(Alternate words: none. Also, for the avoidance of doubt, I’m assuming you submitted it in the spirit of my single usage of it in this trope-a-day back in 2014, rather than as the more-commonly-seen abbreviation of “Christianity”, because it’s not like there is any of the latter *there* to write about.)
“What is X-anity, you ask?
“(Apart, that is, from a rather ugly portmanteau in Eldraeic that I strongly suspect will not be improved by translation into any of the other languages of the Accord.)
“It’s a general term referring to a different quality for each species: kar mkaeth for the kaeth, lishólen for the ciseflish, ësseldrae for my own species, except that we use that term to refer to an ideal, not a current state, and so forth. As for what those mean, well, it’s six things, and therefore none at all.
“First, and most usefully, in biological terms, it would mean the psychological characteristics that members of that species have in common. So for us that would be things like mélith as a sense and instinct, or for the kaeth, trasered vandthel, or for the dar-e’sevdra, estrus, or for the tennoa, utilitarianism, and so forth. That each species has its own unique essence in this way is undeniable; promoting these unique points of view is much of the motivation behind uplift, for example.
“That being said, most academicians and professionals who might need to reference it go out of their way to find some other term, because secondly, it’s an example of the applied naturalistic fallacy, in which people declare such psychological characteristics terminal rather than instrumental values and insist that they cannot possibly be modified lest they change the X-ane experience and thus destroy X-anity from within. Something that has been invoked to justify the retention of everything from hyperbolic discounting through envy and xenophobia to morbidity and mortality –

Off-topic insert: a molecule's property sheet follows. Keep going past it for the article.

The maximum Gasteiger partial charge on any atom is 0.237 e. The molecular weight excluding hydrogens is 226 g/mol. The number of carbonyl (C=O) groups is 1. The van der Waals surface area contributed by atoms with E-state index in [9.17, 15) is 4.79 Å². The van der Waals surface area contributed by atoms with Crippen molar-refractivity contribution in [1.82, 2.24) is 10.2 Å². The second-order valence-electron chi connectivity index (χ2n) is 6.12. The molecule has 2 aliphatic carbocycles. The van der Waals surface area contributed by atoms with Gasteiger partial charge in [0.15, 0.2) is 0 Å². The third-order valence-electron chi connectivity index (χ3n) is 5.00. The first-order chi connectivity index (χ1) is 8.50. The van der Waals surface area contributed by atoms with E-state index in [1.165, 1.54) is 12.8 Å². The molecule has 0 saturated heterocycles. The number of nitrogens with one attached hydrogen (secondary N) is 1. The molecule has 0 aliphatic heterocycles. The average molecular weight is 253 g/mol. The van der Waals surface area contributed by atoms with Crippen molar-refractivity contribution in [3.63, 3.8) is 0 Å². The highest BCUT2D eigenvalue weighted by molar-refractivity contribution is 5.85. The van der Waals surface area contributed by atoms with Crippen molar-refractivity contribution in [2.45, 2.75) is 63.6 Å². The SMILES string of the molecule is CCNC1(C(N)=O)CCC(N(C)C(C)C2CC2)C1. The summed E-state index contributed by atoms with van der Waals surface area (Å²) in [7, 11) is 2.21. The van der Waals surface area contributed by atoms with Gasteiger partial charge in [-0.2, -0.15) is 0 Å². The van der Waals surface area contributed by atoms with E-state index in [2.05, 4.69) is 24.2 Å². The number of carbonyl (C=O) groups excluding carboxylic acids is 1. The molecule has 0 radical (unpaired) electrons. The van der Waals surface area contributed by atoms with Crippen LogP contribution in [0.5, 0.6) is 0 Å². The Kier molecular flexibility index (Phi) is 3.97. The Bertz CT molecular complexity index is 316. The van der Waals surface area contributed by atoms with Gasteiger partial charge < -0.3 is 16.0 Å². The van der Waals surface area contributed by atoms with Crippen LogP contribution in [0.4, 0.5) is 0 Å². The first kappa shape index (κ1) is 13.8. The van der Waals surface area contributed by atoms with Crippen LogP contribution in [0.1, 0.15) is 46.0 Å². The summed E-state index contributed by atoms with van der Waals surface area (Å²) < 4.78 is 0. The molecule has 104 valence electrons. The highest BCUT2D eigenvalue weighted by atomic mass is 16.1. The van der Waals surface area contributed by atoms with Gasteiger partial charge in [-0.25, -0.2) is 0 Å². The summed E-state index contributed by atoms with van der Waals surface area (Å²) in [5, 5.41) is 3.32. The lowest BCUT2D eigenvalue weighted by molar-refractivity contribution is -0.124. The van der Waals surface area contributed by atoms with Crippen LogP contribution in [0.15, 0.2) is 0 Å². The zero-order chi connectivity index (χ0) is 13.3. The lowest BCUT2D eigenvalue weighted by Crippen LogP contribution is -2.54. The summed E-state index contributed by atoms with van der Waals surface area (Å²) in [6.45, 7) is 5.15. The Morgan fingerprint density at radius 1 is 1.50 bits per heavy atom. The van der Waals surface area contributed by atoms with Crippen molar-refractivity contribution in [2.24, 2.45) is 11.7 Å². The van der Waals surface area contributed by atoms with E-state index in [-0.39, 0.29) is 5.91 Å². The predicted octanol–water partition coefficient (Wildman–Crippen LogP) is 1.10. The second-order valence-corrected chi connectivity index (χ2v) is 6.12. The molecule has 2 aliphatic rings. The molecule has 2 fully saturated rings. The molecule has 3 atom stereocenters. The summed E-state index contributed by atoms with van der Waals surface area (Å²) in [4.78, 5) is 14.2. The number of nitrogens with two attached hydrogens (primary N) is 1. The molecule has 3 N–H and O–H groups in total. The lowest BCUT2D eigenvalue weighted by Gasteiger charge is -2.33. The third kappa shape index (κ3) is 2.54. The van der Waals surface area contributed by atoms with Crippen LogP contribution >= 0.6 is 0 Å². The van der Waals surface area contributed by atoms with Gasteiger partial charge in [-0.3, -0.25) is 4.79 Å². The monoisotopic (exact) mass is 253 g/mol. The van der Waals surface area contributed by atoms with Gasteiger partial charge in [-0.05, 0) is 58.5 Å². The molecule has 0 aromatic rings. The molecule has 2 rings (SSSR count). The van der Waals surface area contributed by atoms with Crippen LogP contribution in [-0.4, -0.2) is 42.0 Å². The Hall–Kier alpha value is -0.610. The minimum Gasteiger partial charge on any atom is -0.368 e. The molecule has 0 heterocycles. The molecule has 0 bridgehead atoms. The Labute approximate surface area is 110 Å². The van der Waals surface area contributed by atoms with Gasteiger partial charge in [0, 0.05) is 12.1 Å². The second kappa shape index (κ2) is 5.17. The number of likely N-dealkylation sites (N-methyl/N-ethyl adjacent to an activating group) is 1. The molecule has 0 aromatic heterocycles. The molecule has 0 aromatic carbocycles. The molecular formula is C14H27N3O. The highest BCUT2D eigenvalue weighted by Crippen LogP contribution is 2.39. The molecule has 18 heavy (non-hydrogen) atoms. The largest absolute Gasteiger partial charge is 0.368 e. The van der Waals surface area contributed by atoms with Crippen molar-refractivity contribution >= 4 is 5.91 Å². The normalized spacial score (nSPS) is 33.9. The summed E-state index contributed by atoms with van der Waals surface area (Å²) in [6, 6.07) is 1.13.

(Many loud interruptions from audience.)
“The bioconservatives are out in force tonight, I see.
“Thirdly, in an extension to the first definition, people have used it to define a larger number of common characteristics, which are typically cultural norms – meaning modal averages – for a given species, by reference claiming them as innate to some degree or another. Apart from the inaccuracy of this – any functioning sophont brain is necessarily remarkably plastic, as manifested by the high levels of cultural interchange in polyspecific societies –
(Heckler makes reference to interspecies mating.)
“That wasn’t actually the kind of ‘cultural interchange’ I had in mind, but it does make a good example. As it happens, the Empire does have a high xenophilia rate, as do most polyspecific societies, although I am rather pleased to be able to say that ours is one of the highest. Which is exactly what you would expect, since the way that instincts manifest is shaped by cultural imprinting in all sophonts and even many prosophonts, including what and who they find attractive.
“And biological cultural determinism, therefore, is so much arrant balderdash, despite which evidence, fourthly, this definition is so often misused by authoritarian culture-groups, either as a means to deny another culture-group membership in X-anity, at which point they no longer merit consideration as fellow sophonts, or to equate their culture or their preferences with the optimally X-ane, and use X-anity as a hammer to enforce cultural conformity.
“These multiple definitions, in any case, render X-anity as a concept both controversial,. fifthly, in any context in which it might be even slightly ambiguous, and sixthly, therefore useless in any serious debate.”
– Academician Vallis Archíël, sophontologist,
student’s transcript from a guest speaker session, Academy of Loryet